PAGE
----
When someone undoubtedly chirped, “Are we working on any other projects that might offend our membership?” within the hour I was out of my book job. The original unpublished manuscript remains deep in the vaults of the AMA.
Well, not quite.
Extensively rewritten and periodically updated, much of the material is what you yourself turn to when you click the WHC Knowledge Base. It was through this interesting turn of events that I met my longstanding editor, Heidi Hough, who at the time was a less-than-happy former AMA employee herself, and is now in New Zealand traveling in a camper with her partner, and–oh the wonders of the internet–editing this piece (given the confusing time zone issues) “tomorrow.”
A little late to the magnesium game
So I was pleased that Dr. Lundberg remains totally in character as a forward-thinking editor, making his Medscape comments about the importance of magnesium, though without sounding snippy it’s certainly taken him some time to get here.
It’s sort of understandable. I learned virtually nothing about magnesium in medical school. During my internal medicine residency, we were told the intravenous form of magnesium could be considered useful for cardiac arrhythmias, but that was about it. I first learned from alternative practitioners, mainly chiropractors and clinical nutritionists, that magnesium could be taken as a supplement. They told me that virtually everyone was magnesium deficient.
Magnesium, I learned then (and Dr. Lundberg now teaches doctors two decades later), is involved in hundreds of biochemical reactions throughout the body. And yet the idea of taking magnesium regularly as a supplement is, to this day, beneath the radar of most conventional physicians.
Dr. Lundberg, God bless him, thinks we can get a sufficient amount of magnesium via the food we eat. He’s probably unaware that after years of poor farming practices our soil has been so significantly depleted of magnesium that some researchers believe virtually everyone has some degree of magnesium deficiency.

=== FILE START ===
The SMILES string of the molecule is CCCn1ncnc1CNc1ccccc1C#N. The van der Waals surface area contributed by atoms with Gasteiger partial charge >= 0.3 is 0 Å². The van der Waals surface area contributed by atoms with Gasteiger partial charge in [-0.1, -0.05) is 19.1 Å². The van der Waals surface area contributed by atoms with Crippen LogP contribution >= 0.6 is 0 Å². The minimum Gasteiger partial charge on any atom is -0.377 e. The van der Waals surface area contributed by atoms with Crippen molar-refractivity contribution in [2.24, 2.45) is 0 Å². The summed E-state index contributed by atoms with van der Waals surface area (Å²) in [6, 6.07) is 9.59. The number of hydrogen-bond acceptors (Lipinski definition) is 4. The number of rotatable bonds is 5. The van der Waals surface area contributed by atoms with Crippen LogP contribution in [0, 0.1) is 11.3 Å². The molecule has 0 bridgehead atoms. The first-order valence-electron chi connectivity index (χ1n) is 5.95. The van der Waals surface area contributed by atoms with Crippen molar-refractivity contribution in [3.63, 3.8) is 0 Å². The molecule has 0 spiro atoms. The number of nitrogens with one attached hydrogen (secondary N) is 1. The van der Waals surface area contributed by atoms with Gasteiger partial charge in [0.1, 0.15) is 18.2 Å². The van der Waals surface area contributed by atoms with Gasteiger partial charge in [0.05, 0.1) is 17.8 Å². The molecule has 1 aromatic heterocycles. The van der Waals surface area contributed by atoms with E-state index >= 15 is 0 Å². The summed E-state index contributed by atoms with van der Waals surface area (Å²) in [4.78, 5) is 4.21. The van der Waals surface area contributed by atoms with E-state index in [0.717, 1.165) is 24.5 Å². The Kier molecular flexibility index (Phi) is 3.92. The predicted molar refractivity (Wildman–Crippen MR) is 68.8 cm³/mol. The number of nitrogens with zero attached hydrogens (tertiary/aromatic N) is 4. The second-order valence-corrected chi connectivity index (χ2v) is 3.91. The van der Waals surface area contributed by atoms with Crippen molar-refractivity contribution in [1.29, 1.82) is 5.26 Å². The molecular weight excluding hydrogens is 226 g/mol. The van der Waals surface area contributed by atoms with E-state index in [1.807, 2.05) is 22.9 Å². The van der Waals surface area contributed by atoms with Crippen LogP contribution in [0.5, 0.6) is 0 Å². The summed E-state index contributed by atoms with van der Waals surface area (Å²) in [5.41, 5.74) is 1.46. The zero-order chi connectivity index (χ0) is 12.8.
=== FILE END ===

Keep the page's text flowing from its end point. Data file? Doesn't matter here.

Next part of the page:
One issue about magnesium that’s especially inconvenient is that there’s no efficient test to measure the levels in your body. This is because 95% of magnesium is in your cells and is inaccessible. You might reasonably wonder whether or not you should take it as a supplement.
My opinion is that if you feel well, your energy is good, and if you answered “Just fine, thanks” to a questionnaire asking about the state of your health, you probably don’t need to take magnesium. Just remember to include high-magnesium foods in your diet.
Nevertheless, magnesium remains at the top of my favorite-supplements list. This is because so many people feel generally better when their body has enough magnesium. If you’re troubled by any of the symptoms discussed in this piece and your doctor says “Your tests are normal, we can’t find anything wrong with you,” adding magnesium to your supplement tray might be worth trying.
If you wish to supplement with magnesium, somewhere between 400 and 800 mg daily will be plenty. Magnesium glycinate and citrate absorbs especially well, but other forms of magnesium need not be avoided. I personally prefer the powdered form as magnesium tablets are often large and dry and hard to swallow.
So, Dr. Lundberg, my personal thanks for alerting the medical community about the importance of magnesium. It’s never too late to spread some nutritional knowledge among the lads and lasses. Sorry you got canned all those years ago, but so did I.
David Edelberg, MD